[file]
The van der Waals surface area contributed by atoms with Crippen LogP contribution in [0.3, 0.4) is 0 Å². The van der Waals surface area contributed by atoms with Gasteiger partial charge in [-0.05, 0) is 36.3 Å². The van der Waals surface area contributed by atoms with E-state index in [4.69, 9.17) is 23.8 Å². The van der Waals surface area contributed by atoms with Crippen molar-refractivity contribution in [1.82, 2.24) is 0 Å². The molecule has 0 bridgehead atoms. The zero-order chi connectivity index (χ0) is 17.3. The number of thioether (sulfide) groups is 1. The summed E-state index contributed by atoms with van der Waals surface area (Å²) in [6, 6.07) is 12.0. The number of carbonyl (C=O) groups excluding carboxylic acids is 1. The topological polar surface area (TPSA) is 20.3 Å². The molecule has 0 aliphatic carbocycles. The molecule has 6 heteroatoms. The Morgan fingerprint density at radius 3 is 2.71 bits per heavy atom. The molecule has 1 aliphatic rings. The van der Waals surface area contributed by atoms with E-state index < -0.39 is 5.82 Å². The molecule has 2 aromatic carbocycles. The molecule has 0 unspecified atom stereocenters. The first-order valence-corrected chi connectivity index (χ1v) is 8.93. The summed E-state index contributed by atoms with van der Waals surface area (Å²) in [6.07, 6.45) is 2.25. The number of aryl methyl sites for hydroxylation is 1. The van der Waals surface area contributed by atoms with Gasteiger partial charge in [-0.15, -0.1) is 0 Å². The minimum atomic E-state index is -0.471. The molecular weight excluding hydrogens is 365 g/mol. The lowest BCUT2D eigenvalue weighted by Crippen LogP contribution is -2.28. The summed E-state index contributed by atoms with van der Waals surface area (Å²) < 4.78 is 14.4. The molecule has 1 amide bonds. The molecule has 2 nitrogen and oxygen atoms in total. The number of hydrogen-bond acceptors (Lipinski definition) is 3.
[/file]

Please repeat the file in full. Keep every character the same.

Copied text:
The van der Waals surface area contributed by atoms with Crippen LogP contribution in [0.3, 0.4) is 0 Å². The van der Waals surface area contributed by atoms with Gasteiger partial charge in [-0.05, 0) is 36.3 Å². The van der Waals surface area contributed by atoms with E-state index in [4.69, 9.17) is 23.8 Å². The van der Waals surface area contributed by atoms with Crippen molar-refractivity contribution in [1.82, 2.24) is 0 Å². The molecule has 0 bridgehead atoms. The zero-order chi connectivity index (χ0) is 17.3. The number of thioether (sulfide) groups is 1. The summed E-state index contributed by atoms with van der Waals surface area (Å²) in [6, 6.07) is 12.0. The number of carbonyl (C=O) groups excluding carboxylic acids is 1. The topological polar surface area (TPSA) is 20.3 Å². The molecule has 0 aliphatic carbocycles. The molecule has 6 heteroatoms. The Morgan fingerprint density at radius 3 is 2.71 bits per heavy atom. The molecule has 1 aliphatic rings. The van der Waals surface area contributed by atoms with E-state index < -0.39 is 5.82 Å². The molecule has 2 aromatic carbocycles. The molecule has 0 unspecified atom stereocenters. The first-order valence-corrected chi connectivity index (χ1v) is 8.93. The summed E-state index contributed by atoms with van der Waals surface area (Å²) in [6.07, 6.45) is 2.25. The number of aryl methyl sites for hydroxylation is 1. The van der Waals surface area contributed by atoms with Gasteiger partial charge in [-0.15, -0.1) is 0 Å². The minimum atomic E-state index is -0.471. The molecular weight excluding hydrogens is 365 g/mol. The lowest BCUT2D eigenvalue weighted by Crippen LogP contribution is -2.28. The summed E-state index contributed by atoms with van der Waals surface area (Å²) < 4.78 is 14.4. The molecule has 1 amide bonds. The molecule has 2 nitrogen and oxygen atoms in total. The number of hydrogen-bond acceptors (Lipinski definition) is 3.